Neurodevelopment disorders in children with craniofacial anomalies

The aim of this interdisciplinary project is to examine if children with craniofacial malformations are at increased risk för autism, ADHD, language delays, learning difficulties and psychiatric disorders.

The purpose of this project is to examine the possible role of craniofacial anomalies (craniosynostosis and oral facial clefts) in neurocognitive development. Craniosynostosis is a congenital condition developed through the premature fusion of one or more of the cranial sutures. Prior research offers an inconclusive picture on the condition’s impact on neurocognitive development, both in a short and long-term perspective.  Oral facial clefts (OFC) are the most common congenital birth anomaly. Learning disorders are reported as increased in the OFC population and certain difficulties seem to persist into adulthood. Children suffering from OFC are also reported to have an increased risk to develop psychiatric disorders. However, results are questioned due to methodological concerns. This project is located at Uppsala Craniofacial Centre (, a national center in pediatric craniofacial surgery, and is a research collaboration between the Department of Neuroscience and the Department of Surgery (ännskadevård-IKV/) and the surgeons Daniel Nowinski and Malin Hakelius. It aims to increase our knowledge about If there are early detectable developmental delays in children with specific forms of craniofacial anomalies as well as how to improve the care provided for these children and their families. Prospective, cross-sectional and retrospective designs, as well as register studies are parts of the project.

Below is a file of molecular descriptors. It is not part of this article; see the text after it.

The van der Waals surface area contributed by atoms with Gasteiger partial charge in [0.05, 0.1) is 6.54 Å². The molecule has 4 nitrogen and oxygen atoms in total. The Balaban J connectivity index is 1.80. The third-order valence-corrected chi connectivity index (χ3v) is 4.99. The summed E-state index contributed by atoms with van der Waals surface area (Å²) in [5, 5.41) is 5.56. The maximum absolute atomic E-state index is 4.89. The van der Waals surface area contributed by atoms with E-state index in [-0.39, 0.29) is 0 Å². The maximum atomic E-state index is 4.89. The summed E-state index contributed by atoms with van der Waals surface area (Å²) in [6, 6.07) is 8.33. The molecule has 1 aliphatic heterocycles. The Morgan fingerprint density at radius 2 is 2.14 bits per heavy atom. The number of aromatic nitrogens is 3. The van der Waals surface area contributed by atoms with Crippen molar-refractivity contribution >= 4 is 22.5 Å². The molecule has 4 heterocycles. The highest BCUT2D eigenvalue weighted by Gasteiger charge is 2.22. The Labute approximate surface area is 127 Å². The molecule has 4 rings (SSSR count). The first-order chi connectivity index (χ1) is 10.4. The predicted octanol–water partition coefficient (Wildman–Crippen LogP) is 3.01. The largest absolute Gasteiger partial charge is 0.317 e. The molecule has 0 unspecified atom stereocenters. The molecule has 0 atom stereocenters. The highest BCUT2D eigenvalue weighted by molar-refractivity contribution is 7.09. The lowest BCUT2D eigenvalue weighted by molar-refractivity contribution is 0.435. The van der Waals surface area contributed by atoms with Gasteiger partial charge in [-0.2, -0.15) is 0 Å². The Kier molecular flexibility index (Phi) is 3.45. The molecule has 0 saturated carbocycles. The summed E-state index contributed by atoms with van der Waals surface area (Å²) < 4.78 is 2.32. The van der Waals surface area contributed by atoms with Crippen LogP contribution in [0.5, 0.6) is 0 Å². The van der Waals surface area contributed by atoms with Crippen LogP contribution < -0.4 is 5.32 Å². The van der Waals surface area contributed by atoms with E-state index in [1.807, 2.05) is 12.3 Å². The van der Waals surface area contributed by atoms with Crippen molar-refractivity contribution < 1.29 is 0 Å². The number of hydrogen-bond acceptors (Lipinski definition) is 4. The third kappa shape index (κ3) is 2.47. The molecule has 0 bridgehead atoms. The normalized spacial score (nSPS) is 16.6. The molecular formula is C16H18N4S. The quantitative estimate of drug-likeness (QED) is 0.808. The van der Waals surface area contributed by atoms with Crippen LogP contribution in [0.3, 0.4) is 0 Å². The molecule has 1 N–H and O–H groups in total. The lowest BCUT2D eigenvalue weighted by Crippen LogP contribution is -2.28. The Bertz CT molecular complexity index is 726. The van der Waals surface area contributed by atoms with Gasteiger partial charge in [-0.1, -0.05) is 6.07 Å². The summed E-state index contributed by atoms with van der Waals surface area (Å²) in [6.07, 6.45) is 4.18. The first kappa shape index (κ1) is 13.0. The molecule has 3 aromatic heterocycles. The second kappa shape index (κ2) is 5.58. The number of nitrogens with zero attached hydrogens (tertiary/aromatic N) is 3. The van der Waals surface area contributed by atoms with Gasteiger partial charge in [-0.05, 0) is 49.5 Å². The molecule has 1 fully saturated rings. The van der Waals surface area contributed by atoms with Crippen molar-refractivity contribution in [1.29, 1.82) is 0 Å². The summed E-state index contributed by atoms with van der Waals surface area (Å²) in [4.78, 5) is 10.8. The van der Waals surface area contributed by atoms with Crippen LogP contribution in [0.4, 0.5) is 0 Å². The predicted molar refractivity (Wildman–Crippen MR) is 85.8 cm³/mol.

Group members:

Mia Ramklint, group leader
Fotis Papdopoulos
Caisa Öster
Lisa Ekselius
Karin Tillman
Stefan Nasir


Daniel Nowinski 
Malin Hakelius 

Last modified: 2022-09-09